“We’ve proven we can build world beating electric cars but now we need to scale the technology to support the next generation of Jaguar and Land Rover products. It was clear from discussions with BMW Group that both companies’ requirements for next generation EDUs to support this transition have significant overlap making for a mutually beneficial collaboration.”
The agreement will enable both companies to take advantage of efficiencies arising from shared research and development and production planning as well as economies of scale from joint procurement across the supply chain.
A team of Jaguar Land Rover and BMW Group experts will engineer the EDUs with both partners developing the systems to deliver the specific characteristics required for their respective range of products.
The EDUs will be manufactured by each partner in their own production facilities. For Jaguar Land Rover this will be at its Wolverhampton-based Engine Manufacturing Centre (EMC), which was confirmed as the home for the company’s global EDU production in January of this year. The plant, which employs 1600 people, will be the centre of propulsion system manufacturing offering full flexibility between clean Ingenium petrol and diesel engines and electric units. The EMC will be complemented by the recently announced Battery Assembly Centre at Hams Hall, near Birmingham, in supplying electrified powertrain systems to Jaguar Land Rover’s global vehicle plants.
Sensory steering wheel lets drivers feel the heat
Jaguar Land Rover researches rapid heating and cooling of the steering wheel for use with turn-by-turn navigation.
A steering wheel developed by Jaguar Land Rover could help keep drivers’ eyes on the road – by using heat to tell drivers when to turn left or right.
The research, in partnership with Glasgow University, has created a ‘sensory steering wheel’, parts of which can be quickly heated and cooled to inform drivers where to turn, when to change lane or to warn of an approaching junction. This could be particularly useful when visibility is reduced through poor weather or the layout of the road.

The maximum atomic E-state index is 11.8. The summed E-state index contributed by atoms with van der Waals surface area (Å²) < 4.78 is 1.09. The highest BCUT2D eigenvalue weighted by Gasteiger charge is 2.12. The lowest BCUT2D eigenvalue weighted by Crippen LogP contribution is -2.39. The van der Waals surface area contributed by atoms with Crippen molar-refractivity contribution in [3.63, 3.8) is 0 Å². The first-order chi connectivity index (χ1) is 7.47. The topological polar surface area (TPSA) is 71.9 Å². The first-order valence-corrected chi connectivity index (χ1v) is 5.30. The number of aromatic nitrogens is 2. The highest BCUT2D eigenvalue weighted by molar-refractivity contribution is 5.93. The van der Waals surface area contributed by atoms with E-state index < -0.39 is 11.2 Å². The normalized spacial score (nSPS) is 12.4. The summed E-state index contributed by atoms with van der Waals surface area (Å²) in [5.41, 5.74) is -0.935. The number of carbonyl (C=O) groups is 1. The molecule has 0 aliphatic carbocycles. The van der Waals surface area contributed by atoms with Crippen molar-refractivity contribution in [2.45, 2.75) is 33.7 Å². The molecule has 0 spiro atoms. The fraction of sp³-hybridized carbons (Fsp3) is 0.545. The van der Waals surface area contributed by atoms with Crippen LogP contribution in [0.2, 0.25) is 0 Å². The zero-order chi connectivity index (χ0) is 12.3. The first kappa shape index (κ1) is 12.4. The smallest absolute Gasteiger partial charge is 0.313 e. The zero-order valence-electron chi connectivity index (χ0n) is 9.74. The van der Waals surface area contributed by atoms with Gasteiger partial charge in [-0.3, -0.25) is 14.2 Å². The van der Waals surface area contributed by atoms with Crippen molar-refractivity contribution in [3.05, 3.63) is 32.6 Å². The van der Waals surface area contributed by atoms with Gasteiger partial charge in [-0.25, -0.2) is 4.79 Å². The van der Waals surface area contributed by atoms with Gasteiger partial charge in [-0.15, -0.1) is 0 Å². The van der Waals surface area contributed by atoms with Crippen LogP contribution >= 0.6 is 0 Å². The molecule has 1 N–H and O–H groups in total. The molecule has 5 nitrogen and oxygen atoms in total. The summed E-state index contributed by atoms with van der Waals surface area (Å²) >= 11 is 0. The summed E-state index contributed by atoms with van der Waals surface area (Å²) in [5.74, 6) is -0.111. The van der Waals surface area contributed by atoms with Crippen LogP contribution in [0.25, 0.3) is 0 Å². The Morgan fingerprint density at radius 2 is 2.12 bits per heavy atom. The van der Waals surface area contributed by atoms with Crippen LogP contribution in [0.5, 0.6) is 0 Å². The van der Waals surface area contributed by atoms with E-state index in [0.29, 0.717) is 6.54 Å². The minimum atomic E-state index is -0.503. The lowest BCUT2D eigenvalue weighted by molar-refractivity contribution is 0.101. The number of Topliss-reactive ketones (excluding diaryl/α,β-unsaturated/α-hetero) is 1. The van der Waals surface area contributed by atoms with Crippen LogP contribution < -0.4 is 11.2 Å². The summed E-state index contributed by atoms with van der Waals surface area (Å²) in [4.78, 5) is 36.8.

The technology has also been applied to the gear-shift paddles to indicate when hand over from the driver to autonomous control in future self-driving vehicles is complete.
Driver distraction is a major contributor to road accidents around the world and accounts for 10 per cent of all fatal crashes in the USA alone*. Jaguar Land Rover’s research suggests thermal cues could be a way to keep drivers fully focused on the road.
The cues work on both sides of the steering wheel, indicating the direction to turn by rapidly warming or cooling one side by a difference of up to 6°C. For comfort a driver could adjust the range of temperature change.
Studies have shown** temperature-based instructions could also be used for non-urgent notifications, where vibrations could be deemed unnecessarily attention grabbing, for example as a warning when fuel is running low, or for upcoming events, such as points of interest. Thermal cues can also be used where audio feedback would be deemed too disruptive to cabin conversations or media playback.
Alexandros Mouzakitis, Jaguar Land Rover Electrical Research Senior Manager, said:“Safety is a number one priority for Jaguar Land Rover and we are committed to continuously improving our vehicles with the latest technological developments as well as preparing the business for a self-driving future.
“The ‘sensory steering wheel’ is all part of this vision, with thermal cues able to reduce the amount of time drivers have to take their eyes off the road. Research has shown people readily understand the heating and cooling dynamics to denote directions and the subtlety of temperature change can be perfect for certain feedback that doesn’t require a more intrusive audio or vibration-based cue.”
The Jaguar Land Rover-funded research is part of a PhD study undertaken by Patrizia Di Campli San Vito at Glasgow University as part of its Glasgow Interactive Systems Research Section (GIST).
Jaguar and Land Rover models already boast a wide range of sophisticated Advanced Driver Assistance Systems (ADAS) designed to improve driver and vehicle safety, including the new generation Head-Up Display in the Range Rover Velar. The Velar also features capacitive steering wheel controls for common functions that combine with the Interactive Driver Display to help reduce driver distraction.